Wednesday, May 22, 2024

Fewer hot spots at fire-ravaged water plant

Hot spots at Christchurch’s fire-ravaged wastewater treatment plant are diminishing thanks to 24/7 efforts to cool down the plant’s trickling filters.

Scaffolding towers have been erected around the massive concrete trickling filters, where the fire was concentrated, so that hoses can be used to dampen down the hot spots, Christchurch City Council said in a statement today.

Council Head of Three Waters and Waste, Helen Beaumont said continued firefighting efforts were paying off, with the number of hot spots in the trickling filters reducing on a daily basis.

The fire, in addition to causing significant damage to the trickling filters, also destroyed the air extraction system for the initial wastewater screening and primary settlement tanks at the plant.

“We are working on an interim extraction system that we are aiming to have in place within the next three weeks. This will take the foul air from this part of the plant and direct it through the biofilters to reduce the odours,’’ says Ms Beaumont.

She said changes are being made to the treatment processes at the plant to try to compensate for the loss of the trickling filters and to improve the quality of the final effluent. These changes should also reduce the potential for offensive odours being generated from the plant.

“The performance of the primary settlement tanks has been enhanced by the addition of poly aluminium chloride to settle more of the suspended solids and reduce the organic loading of the supernatant wastewater – the clear liquid from the top – that now bypasses the trickling filters and goes on to the secondary contact tanks. Monitoring shows this is working well.”

“With these changes the secondary contact tanks are showing signs of recovery and the odours from this part of the plant have improved considerably over the past couple of days,’’ Ms Beaumont says.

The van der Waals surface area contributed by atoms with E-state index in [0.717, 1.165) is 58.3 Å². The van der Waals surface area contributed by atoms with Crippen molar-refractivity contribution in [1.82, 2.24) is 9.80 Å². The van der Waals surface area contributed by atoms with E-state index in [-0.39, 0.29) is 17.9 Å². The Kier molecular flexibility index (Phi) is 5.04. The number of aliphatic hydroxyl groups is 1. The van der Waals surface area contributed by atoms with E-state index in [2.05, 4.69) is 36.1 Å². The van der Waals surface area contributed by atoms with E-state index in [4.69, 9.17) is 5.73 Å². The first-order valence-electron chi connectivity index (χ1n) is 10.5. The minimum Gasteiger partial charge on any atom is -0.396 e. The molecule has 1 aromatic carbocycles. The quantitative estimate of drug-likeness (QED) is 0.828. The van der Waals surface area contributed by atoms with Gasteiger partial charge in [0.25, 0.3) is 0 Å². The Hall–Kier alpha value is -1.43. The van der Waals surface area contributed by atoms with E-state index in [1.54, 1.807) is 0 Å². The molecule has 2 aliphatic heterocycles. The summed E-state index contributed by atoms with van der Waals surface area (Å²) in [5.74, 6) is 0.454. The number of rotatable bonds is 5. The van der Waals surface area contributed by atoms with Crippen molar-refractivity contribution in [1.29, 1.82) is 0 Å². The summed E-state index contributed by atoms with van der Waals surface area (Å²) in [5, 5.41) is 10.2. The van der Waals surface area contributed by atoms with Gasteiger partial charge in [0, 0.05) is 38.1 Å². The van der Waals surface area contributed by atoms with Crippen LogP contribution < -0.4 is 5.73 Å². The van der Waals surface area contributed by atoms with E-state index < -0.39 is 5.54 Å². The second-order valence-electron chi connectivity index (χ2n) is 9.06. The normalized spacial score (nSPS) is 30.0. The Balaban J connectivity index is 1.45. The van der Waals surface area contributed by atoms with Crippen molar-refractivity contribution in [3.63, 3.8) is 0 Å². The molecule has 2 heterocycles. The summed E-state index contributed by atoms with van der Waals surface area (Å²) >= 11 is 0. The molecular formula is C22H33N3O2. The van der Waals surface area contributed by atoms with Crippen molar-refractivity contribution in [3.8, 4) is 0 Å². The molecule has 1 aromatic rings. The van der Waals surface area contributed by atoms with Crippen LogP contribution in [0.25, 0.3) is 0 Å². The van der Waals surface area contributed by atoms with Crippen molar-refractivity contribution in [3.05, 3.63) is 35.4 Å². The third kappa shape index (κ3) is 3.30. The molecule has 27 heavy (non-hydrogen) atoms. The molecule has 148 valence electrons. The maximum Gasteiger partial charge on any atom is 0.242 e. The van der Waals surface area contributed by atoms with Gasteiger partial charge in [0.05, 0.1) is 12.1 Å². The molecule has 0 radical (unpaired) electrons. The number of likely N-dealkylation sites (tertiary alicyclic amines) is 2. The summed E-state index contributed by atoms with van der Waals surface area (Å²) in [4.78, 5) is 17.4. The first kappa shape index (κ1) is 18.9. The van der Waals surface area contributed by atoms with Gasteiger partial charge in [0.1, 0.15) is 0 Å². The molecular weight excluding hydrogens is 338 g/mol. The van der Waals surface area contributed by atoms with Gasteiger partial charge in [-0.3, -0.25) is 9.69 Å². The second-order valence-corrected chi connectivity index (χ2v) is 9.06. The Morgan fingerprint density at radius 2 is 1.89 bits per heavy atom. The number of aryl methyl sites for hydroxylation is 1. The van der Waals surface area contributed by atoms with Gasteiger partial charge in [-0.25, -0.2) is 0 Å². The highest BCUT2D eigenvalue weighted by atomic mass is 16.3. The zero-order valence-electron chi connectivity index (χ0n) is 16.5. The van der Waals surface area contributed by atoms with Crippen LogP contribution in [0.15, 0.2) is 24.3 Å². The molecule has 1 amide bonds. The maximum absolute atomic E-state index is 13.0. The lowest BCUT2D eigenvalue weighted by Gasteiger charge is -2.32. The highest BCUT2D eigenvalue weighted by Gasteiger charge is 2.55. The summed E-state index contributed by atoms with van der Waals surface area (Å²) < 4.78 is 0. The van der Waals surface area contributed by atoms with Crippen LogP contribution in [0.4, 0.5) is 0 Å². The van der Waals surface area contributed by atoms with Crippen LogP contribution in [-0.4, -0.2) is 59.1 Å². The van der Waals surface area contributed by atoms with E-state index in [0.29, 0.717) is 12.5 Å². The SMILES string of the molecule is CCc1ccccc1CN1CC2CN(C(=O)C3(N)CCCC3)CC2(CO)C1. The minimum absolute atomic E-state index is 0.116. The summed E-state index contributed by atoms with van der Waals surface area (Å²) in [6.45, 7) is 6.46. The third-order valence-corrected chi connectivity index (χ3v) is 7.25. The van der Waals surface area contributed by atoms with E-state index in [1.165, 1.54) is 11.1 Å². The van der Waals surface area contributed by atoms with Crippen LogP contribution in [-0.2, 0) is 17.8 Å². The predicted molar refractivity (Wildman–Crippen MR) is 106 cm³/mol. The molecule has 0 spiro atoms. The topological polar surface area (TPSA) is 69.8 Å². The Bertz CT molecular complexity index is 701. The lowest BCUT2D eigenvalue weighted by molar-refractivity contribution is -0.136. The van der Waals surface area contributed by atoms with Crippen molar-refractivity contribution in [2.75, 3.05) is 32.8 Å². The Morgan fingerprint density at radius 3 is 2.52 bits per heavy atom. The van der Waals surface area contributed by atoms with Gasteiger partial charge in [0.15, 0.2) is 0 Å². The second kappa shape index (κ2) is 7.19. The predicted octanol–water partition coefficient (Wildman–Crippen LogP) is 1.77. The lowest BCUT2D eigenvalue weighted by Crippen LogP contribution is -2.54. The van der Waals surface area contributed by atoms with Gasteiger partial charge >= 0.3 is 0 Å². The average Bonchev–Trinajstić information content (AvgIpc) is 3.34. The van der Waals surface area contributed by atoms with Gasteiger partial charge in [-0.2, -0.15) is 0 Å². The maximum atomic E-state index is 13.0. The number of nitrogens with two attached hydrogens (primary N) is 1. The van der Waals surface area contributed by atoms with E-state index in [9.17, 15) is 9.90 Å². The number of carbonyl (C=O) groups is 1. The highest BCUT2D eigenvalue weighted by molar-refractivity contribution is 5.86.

“Without the trickling filters, the organics load of the wastewater being discharged into the oxidation ponds is higher so we have begun dosing the ponds with hydrogen peroxide. Hydrogen peroxide naturally breaks down into water and oxygen, saturating the wastewater with oxygen and reducing the biological oxygen demand – a key indicator of wastewater quality.

“The ponds look and smell much better following the hydrogen peroxide dosing and they are showing signs of recovery from the fire. The system is naturally adjusting to the high loadings it is receiving from the plant.’’

Ms Beaumont says the cause of the fire was still being investigated and a full damage assessment would not occur until the material within the trickling filters, which is several metres deep, has been removed.

Consultants are being engaged to help work out the best way to remove the material.

“We appreciate the patience of the local community while we work on optimising the operation of the plant. The fire was an unfortunate event and we know that it has caused some odour issues for people living nearby,” Ms Beaumont says.

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